And the there is the hybrid process. Film, scan, and treat like digital file. I do not care very much for that, as it introduces the disadvantages of film into the disadvantages of digital capture. It is convenient, yes, as it cuts out the chemical darkroom and it enables film images to be shown on the Internet, and as such it has its place. But I do not see it as a viable artistic medium. So imo you have two choices: either go chemical all the way and produce great fine-art prints or go digital all the way and make great digital prints.

 

This was exactly my initial reasoning. If I could have kept my darkroom (not an option now), I would have gladly used both processes. If I make the full switch to digital, I know better than to try and compare the end products.

 

I guess I'm happy that you've eliminated the "hybrid" approach, although I'm sure others might have a different view.

 

Jeff

Share this post


Link to post
Share on other sites

I started shooting with films lately (M6s with Tri-X and XP2) and am enjoying both these days.

 

To my eyes, files and prints from the M8 are "clean and sharp", and those from films are "creamy". I really like how the highlight in the bokeh areas comes out in the film based files and prints. "Creamy" is the word I use to explain it.

 

Of course, the same effect can be achieved in PS but I am not that good at it.

 

I am re-discovering the joy of film photography these days and I am glad that I never sold my film M (in fact, I bought a M6 BP recently).

 

My 2 cents - keep one film M and enjoy "full frame" once in awhile (and no focus shift!!!)..

 

cheers

Share this post


Link to post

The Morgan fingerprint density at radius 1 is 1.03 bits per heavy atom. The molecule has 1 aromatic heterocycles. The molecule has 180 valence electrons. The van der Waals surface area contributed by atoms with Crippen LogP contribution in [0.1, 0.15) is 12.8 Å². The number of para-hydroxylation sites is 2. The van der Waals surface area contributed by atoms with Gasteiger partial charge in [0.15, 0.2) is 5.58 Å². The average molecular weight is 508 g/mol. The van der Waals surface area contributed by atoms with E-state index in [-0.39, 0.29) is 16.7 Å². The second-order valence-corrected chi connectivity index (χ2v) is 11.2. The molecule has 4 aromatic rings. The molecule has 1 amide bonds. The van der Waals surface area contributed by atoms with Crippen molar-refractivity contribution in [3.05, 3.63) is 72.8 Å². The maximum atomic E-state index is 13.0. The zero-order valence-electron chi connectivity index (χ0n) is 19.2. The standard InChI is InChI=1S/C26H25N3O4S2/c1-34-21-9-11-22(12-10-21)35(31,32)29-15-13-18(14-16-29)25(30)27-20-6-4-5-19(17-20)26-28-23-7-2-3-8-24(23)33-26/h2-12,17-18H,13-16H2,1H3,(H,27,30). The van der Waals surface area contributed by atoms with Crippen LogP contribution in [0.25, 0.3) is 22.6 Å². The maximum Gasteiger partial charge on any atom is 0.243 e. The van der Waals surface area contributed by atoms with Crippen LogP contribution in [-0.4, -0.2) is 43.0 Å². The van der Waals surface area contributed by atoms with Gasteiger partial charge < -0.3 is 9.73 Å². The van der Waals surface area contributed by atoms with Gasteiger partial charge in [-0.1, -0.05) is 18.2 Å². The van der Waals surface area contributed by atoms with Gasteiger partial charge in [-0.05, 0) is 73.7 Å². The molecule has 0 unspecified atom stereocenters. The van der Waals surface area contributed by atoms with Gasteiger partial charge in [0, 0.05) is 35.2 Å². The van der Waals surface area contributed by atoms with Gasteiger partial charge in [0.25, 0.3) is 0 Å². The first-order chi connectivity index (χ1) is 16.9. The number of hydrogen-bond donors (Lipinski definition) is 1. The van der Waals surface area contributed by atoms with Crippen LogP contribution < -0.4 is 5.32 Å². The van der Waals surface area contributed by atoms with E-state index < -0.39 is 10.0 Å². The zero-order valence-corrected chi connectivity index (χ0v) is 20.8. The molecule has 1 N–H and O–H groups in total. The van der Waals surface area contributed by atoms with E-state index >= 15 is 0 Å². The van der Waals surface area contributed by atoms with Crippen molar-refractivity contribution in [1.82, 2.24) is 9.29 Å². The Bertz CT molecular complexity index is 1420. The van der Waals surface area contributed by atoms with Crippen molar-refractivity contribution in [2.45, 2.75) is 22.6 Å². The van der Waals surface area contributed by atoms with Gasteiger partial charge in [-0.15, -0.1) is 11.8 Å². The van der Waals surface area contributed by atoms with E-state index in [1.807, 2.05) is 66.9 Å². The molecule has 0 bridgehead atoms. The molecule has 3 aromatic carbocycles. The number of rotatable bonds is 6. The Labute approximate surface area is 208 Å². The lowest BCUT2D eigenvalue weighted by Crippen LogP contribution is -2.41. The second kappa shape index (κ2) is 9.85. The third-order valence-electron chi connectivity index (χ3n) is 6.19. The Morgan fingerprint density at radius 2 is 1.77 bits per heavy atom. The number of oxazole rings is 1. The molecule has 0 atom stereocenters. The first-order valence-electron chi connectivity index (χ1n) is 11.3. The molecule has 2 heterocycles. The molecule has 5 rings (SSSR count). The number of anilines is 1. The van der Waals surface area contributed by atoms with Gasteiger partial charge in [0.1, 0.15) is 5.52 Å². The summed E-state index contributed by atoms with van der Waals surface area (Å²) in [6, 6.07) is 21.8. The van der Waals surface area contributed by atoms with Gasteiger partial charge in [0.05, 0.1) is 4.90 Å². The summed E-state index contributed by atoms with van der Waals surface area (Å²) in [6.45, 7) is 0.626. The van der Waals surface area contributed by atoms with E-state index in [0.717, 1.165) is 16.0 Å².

Share on other sites
I posted two images to the Film vs Digital forum you might be interested in:

 

http://www.l-camera-forum.com/leica-forum/digital-post-processing-forum/80382-film-digital-comparison.html#post856440

 

The particulars are in the posting. For what it's worth.

 

Thanks. Did you ever print the two and determine if any difference?...that would more directly respond to my inquiry...at least based on one situation (although looking at the same image through both processes would eliminate a major variable). As others indicate, the computer generated image doesn't get at the real end product for me.

 

Jeff

Share this post


Link to post
Share on other sites
I started shooting with films lately (M6s with Tri-X and XP2) and am enjoying both these days.

 

To my eyes, files and prints from the M8 are "clean and sharp", and those from films are "creamy". I really like how the highlight in the bokeh areas comes out in the film based files and prints. "Creamy" is the word I use to explain it.

 

Of course, the same effect can be achieved in PS but I am not that good at it.

 

I am re-discovering the joy of film photography these days and I am glad that I never sold my film M (in fact, I bought a M6 BP recently).

 

My 2 cents - keep one film M and enjoy "full frame" once in awhile (and no focus shift!!!)..

 

cheers

 

You're just trying to add to my dilemma:D

Jeff

Share this post


Link to post
Share on other sites

Looking at images at 100% magnification the M8 trounces any scanned film I ever used in a film M. With reasonably sized prints I doubt that you'd notice much difference. More imortant IMHO is the time it takes to scan the film.

 

Scanning b&w films isn't as difficult as some make out. Yes, there's a dust issue, but it tends to be overplayed in my experience, and the spot healing brush in Photoshop is your friend.